Samia ricini, a gigantic saturniid moth, has the potential to be a novel lepidopteran model species. Since S. ricini is much more tough and resistant to diseases than the current model species Bombyx mori, the former can be easily reared compared to the latter. In addition, genetic resources available for S. ricini rival or even exceed those for B. mori: at least 26 eco-races of S. ricini are reported and S. ricini can hybridise with wild Samia species, which are distributed throughout Asian countries, and produce fertile progenies. Physiological traits such as food preference, integument colour, larval spot pattern, etc. are different between S. ricini and wild Samia species so that those traits can be the target for forward genetic analysis. In order to facilitate genetic research in S. ricini, we determined the whole genome sequence of S. ricini. The assembled genome of S. ricini was 458 Mb with 155 scaffolds, and the N50 length of the assembly was approximately 21 Mb. 16,702 protein coding genes were predicted in the assembly. Although the gene repertoire of S. ricini was not so different from that of B. mori, some genes, such as chorion genes and fibroin genes, seemed to have specifically evolved in S. ricini.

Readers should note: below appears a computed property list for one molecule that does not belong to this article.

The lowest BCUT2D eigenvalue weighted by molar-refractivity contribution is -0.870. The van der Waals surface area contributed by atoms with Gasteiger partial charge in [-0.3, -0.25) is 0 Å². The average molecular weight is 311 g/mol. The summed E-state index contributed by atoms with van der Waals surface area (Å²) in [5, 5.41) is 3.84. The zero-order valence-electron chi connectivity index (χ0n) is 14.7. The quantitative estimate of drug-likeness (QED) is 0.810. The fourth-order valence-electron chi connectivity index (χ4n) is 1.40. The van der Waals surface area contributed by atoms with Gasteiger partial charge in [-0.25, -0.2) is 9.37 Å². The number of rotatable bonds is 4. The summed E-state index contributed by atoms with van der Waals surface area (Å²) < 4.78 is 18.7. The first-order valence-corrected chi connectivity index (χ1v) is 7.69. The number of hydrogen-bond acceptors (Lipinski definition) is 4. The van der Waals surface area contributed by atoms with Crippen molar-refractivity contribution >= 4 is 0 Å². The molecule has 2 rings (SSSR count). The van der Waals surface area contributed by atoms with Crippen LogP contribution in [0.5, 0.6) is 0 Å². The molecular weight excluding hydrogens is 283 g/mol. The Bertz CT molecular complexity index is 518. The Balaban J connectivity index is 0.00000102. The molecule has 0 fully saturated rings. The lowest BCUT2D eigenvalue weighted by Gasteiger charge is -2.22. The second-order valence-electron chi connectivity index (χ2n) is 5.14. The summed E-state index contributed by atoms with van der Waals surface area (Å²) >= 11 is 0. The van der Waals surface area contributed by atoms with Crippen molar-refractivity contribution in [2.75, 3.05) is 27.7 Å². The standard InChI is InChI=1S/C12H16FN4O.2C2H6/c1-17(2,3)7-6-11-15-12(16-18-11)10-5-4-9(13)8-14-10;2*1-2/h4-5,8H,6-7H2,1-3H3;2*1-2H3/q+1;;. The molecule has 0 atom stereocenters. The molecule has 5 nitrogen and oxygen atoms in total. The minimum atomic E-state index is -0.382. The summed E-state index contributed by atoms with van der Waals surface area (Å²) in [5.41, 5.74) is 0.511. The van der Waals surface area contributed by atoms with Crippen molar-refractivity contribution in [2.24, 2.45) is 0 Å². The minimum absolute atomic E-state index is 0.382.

Measuring biological diversity is a crucial but difficult undertaking, as exemplified in oaks where complex morphological, ecological, biogeographic and genetic differentiation patterns collide with traditional taxonomy that measures biodiversity in number of species (or higher taxa). In this pilot study, we generated High-Throughput Sequencing (HTS) amplicon data of the intergenic spacer of the 5S nuclear ribosomal DNA cistron (5S-IGS) in oaks, using six mock samples that differ in geographic origin, species composition, and pool complexity. The potential of the marker for automated geno-taxonomy applications was assessed using a reference dataset of 1770 5S-IGS cloned sequences, covering the entire taxonomic breadth and distribution range of western Eurasian Quercus, and applying similarity (BLAST) and evolutionary approaches (ML trees and EPA). Both methods performed equally well, with correct identification of species in sections Ilex and Cerris in the pure and mixed samples and main genotypes shared by species of sect. Quercus. Application of different cut-off thresholds revealed that medium-high abundance sequences (>10 or 25) suffice for a net species identification of samples containing one or few individuals. Lower thresholds identify phylogenetic correspondence with all target species in highly mixed samples (analogue to environmental bulk samples) and include rare variants pointing towards reticulation, incomplete lineage sorting, pseudogenic 5S units, and in-situ (natural) contamination. Our pipeline is highly promising for future assessments of intra-specific and inter-population diversity, and of the genetic resources of natural ecosystems, which are fundamental to empower fast and solid biodiversity conservation programs worldwide.